They do showers at my office as well, but I really like the way they handle it – we do group collections, but there is never any pressure and no one is tallying who contributed and who didn’t. Sometimes they don’t even know if someone drops off cash and the collector doesn’t happen to be at their desk. Then the organizer just buys a gift or gets a gift card where they’re registered for the amount collected. So you can contribute what you want to if you feel so inclined, or nothing at all. It helps that it’s a large company as well I think.
Post # 25
codysgirl16: I kind of thought showers were only supposed to be for invited guests anyway… I would just decline the invitation and tell them you are sorry but you already had plans for that day/time…
Post # 26
Well, I can understand your point. But, I don’t think you’re going to change this culture. It’s very common and happens at my work as well. At the end of the day, you just need to decide if it’s better to not give anything and potentially get some side eyes or if it’s easier to just get something small or go in on something wih others.
Personally I gift at work showers for people that I work with, but if it was truly someone I never worked with, I wouldn’t feel bad about not going.
Post # 27
My work threw me a surprise wedding shower. I did not invite the entire office but the entire office was at my wedding shower. the ones who were invited to the wedding gave a gift, the ones who were not…some gave a gift, some contributed to a gift card, some just showed up to the party or brought a dish. I didn’t expect anything at all and had no part in planning. My coworker was getting married the week after me and we had joint surprise showers.
Over the years, I’ve been to countless wedding showers, baby showers, birthday parties, retirement parties, work-a-versary parties, etc. What I learned is this:
1 it’s not about the celebrant. My office just likes to party. and they like to plan – especially for surprise parties. For my wedding shower they convincined me (and my coworker, also celebrating a wedding soon after me) I had a surprise performance review. My boss gave an oscar worthy performance.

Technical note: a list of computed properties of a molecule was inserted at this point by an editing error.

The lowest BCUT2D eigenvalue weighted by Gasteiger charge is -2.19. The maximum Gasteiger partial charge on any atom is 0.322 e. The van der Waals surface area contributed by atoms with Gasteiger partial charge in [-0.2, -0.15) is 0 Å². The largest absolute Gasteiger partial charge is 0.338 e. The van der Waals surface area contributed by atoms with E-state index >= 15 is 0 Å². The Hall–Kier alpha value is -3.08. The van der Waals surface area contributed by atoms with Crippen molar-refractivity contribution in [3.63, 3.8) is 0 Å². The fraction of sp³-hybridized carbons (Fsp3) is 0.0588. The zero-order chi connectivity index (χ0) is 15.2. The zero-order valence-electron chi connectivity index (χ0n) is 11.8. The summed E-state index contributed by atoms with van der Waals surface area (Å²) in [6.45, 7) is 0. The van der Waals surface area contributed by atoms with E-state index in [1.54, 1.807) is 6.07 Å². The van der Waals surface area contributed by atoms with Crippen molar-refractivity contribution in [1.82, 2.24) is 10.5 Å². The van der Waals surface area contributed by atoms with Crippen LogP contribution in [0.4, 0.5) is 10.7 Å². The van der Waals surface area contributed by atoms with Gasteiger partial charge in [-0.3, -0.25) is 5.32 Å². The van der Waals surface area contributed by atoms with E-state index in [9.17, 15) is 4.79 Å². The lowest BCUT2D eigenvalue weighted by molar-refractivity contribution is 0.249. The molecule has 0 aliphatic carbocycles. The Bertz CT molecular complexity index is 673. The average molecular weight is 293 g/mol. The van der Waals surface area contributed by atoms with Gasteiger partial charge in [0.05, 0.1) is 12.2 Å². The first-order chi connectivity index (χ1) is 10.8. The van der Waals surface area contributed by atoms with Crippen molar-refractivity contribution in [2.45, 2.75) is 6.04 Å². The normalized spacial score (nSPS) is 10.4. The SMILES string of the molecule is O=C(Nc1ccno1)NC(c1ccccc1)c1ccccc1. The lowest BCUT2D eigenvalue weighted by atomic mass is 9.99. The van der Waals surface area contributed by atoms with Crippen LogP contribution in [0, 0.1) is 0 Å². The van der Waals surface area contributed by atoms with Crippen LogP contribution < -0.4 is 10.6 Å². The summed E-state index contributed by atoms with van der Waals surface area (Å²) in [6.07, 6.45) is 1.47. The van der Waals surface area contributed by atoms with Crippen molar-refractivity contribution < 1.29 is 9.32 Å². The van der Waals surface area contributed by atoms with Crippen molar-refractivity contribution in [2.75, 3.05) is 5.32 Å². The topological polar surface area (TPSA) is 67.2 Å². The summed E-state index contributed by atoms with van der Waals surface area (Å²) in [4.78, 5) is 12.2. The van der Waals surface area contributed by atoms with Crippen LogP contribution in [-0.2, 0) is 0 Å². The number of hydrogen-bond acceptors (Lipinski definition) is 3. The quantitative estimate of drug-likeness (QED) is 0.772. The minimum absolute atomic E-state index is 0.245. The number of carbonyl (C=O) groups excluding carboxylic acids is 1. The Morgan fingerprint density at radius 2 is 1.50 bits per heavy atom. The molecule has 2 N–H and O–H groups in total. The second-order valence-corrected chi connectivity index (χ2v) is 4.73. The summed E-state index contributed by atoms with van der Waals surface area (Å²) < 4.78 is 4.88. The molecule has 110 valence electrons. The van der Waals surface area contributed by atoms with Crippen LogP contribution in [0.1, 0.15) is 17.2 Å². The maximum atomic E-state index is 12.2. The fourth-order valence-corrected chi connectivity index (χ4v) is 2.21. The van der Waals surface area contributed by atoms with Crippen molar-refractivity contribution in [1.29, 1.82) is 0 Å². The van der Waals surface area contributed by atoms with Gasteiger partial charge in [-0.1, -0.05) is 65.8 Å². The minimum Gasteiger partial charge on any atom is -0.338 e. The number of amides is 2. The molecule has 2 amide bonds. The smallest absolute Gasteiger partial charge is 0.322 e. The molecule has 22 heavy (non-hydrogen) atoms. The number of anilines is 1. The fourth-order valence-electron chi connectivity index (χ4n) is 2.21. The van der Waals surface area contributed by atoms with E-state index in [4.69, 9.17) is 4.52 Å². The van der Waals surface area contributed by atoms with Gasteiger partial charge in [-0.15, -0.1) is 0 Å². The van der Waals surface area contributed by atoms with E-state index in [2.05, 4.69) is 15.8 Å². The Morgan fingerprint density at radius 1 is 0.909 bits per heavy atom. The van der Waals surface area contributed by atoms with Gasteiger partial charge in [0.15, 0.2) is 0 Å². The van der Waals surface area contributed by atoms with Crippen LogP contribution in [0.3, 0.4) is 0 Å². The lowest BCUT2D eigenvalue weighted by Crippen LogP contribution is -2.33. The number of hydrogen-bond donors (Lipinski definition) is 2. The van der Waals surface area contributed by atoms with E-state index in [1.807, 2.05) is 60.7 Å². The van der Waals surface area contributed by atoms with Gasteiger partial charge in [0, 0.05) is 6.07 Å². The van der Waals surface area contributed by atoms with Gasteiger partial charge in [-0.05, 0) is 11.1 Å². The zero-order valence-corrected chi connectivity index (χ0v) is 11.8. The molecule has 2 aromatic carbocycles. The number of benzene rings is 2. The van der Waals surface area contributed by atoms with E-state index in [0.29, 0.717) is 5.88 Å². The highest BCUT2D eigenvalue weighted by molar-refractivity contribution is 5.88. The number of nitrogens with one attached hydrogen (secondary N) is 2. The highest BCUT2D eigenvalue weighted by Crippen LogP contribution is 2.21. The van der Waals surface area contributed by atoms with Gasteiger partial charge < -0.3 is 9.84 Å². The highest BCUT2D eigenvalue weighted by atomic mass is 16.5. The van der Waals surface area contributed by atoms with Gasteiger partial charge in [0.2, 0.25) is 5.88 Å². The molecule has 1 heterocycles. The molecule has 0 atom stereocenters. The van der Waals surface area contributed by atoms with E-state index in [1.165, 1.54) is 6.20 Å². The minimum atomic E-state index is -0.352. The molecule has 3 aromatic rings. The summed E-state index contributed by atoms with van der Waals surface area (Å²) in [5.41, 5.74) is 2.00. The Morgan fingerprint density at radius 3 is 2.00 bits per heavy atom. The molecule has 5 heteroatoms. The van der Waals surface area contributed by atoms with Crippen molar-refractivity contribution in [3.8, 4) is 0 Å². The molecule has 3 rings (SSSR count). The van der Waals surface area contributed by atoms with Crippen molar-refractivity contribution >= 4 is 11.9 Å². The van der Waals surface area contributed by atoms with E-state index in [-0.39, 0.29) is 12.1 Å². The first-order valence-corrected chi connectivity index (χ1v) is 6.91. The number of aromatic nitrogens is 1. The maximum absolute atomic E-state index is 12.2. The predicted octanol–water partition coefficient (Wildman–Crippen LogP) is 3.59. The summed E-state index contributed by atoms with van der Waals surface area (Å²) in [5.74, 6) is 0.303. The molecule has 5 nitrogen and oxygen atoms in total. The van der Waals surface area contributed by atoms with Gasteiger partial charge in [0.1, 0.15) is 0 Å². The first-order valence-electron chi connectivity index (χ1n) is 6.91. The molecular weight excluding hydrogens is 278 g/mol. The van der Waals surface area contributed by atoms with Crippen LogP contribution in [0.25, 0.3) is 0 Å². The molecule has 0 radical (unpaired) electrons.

2. No one expects a gift. the gift is bringing something fun to the party, the people close to you will get your something, probably, but lots of people won’t.
I always contribute, but that is because I like parties. Sometimes I might just give $10 towards a gift card. It’s easy to budget for that, I eat some cheapo from home lunches for awhile – instant soup, tuna-on-toast or tuna-and-crackers, etc. I actually [i]like[/i] those meals every now and then so I don’t feel like i’m punishing myself. And I don’t take a dime out of savings. Usually I will go for more than just $10, of course.
Post # 28
My work has a shower for the first baby and first wedding of employees. I love the showers and think its a great oppurtunity to mingle with co-workers in a fun environment. We generally go in together for gifts off the regstry, my group of five work friends, each chips in about $20 so that we can get a cool gift. I will say we all make enough money that the $20 every 6 months of so is no big deal. l would personally be sad if we stopped having work showers because i really enjoy them.
Post # 29
is it the bride’s themselves throwing the shower or someone at the office? Because, if someone at the office is doing the shower (without the bride mentioning wanting a work shower) I wouldn’t consider it gift grabby at all. I certainly wouldn’t spring for the most expensive item on her registry, but at least something off of it. I dint think you’re being tacky or cheap, I understand the budget thing. And I don’t think there was anything wrong with your gift at all, but I don’t agree with you on how you look at work showers.
Post # 30
thanks for the vote that cookies and a card are appropriate! As I mentioned, this is definitely not a collection type deal with one gift. The implication on the invite was that we should use the registry individually.
thanks for your perspective!
it’s coworkers throwing it. I appreciate that you disagree with my perspective – I just think, in these particular scenarios, it would be more appropriate to have it be a potluck celebration and a collection for a shared gift based on the total amount received.
One question to ponder, etiquette wise – WHY is it ok in a work environment to be invited to a shower but not wedding, but not ok in real life? Bizarre. And don’t mistake me – I’m certainly not upset I was not invited to either wedding and never would have expected it!